"That's Tom Baker!" As first impressions go, roleplaying game Sudeki makes one of the best, with the ex-Doctor Who and Little Britain voiceover artist lending his tones to a beautifully-animated shadow puppet intro sequence. However, an hour later and my poor ZONE colleagues are wincing as I pummel the keyboard in frustration. Why the sudden descent into uncontrolled anger? Let me calm down and I'll tell you...
Although it sounds Japanese, Sudeki was in fact developed in the UK by Climax (currently creating Moto GP 3: Ultimate Racing Technology), and first released on Xbox last summer. Set in a world torn into light and dark by two warring sibling gods, Sudeki features four distinct heroes attempting to save the planet from oblivion: swordmaster hunk Tai, magical staff-wielding saucepot Ailish, shape-shifting woman/beast Buki and potty scientist inventor Elco. You begin your quest as Tai, and as you progress through the towns, villages, forests and dungeons, you meet the other characters, who provide extra skills, weapon attacks and magic to help defeat the increasingly aggressive enemies that include warlords, metallic spiders, ogres, sirens and giant crabs.
Unfortunately, this skilfully-presented action RPG doesn't live up to its early promise, revealing a hugely-frustrating combat system beneath the vibrant and colourful fantasy. Rather than opting for the usual turn-based approach, Sudeki enables you to enjoy straightforward gory hack-and-slash mouse button-mashing, pull off combos by pressing the left and right mouse buttons three times in a sequence, or enter slo-mo mode by pressing M to execute special attacks - if you have enough skill points. Each hero also has access to Spirit Strikes, which summon one of the ancient gods to unleash a devastating magical spell.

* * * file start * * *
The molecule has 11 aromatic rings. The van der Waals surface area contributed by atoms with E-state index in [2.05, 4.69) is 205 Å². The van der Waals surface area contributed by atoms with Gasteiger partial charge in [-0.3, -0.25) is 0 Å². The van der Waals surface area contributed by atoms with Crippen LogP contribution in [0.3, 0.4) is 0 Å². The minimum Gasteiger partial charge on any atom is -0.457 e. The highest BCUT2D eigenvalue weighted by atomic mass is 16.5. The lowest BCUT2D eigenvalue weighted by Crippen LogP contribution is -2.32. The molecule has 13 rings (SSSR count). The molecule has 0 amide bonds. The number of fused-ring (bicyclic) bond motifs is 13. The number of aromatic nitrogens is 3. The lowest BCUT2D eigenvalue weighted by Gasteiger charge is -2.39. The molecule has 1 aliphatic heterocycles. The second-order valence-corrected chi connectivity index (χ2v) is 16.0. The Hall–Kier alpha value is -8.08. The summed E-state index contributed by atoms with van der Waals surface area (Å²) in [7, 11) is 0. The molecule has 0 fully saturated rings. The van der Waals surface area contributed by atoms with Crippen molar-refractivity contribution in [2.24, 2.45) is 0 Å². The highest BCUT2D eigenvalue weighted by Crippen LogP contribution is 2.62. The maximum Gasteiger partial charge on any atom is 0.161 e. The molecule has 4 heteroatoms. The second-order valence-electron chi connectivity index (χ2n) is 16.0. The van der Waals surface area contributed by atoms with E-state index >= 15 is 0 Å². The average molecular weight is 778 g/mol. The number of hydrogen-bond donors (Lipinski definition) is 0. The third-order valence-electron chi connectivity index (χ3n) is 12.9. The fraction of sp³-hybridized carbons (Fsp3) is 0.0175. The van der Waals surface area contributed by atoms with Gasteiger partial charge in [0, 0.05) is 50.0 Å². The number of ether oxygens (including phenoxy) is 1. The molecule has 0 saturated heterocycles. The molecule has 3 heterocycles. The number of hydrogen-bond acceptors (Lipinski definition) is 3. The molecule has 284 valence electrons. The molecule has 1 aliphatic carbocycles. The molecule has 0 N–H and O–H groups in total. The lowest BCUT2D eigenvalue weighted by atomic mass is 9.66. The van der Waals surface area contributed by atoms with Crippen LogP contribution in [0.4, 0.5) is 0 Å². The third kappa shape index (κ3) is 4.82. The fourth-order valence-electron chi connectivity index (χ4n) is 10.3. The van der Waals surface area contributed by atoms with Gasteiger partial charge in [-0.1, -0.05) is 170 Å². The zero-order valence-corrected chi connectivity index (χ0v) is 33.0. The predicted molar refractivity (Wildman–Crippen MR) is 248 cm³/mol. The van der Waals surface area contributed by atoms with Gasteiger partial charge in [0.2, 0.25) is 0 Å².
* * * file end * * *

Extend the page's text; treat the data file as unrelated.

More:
You switch between characters using the function keys during a battle (that always happen in enclosed arena-style areas), but even with this addition from the Xbox version, the combat system is still imprecise and random as to which enemies you hit. When you have more than half a dozen baddies to contend with, it's tricky to aim and keep track of the action, and the Al of the four heroes (with three default settings of attack, defend and retreat) isn't good enough, meaning you have to constantly jump in to babysit a character who's getting duffed up. If you do happen to be killed outright, you have to return to the last save point - which could be three or four fights ago. This is annoying and totally unnecessary to boot.
Sudeki isn't in the same league as Japanese RPGs such as Final Fantasy VII and Tales Of Symphonia, or the more-recent US-developed World Of Warcraft. What it does have are hundreds of NPCs (some with dire accents and acting), side quests and hidden treasures, along with plenty of weapon, magic and character upgrades, plus eye-smacking graphics that approach the visual splendour of those titles. However, RPGs are all about the battles and level-ups, and Sudeki's clunky real-time combat system spoils the game and brought ruin to my keyboard.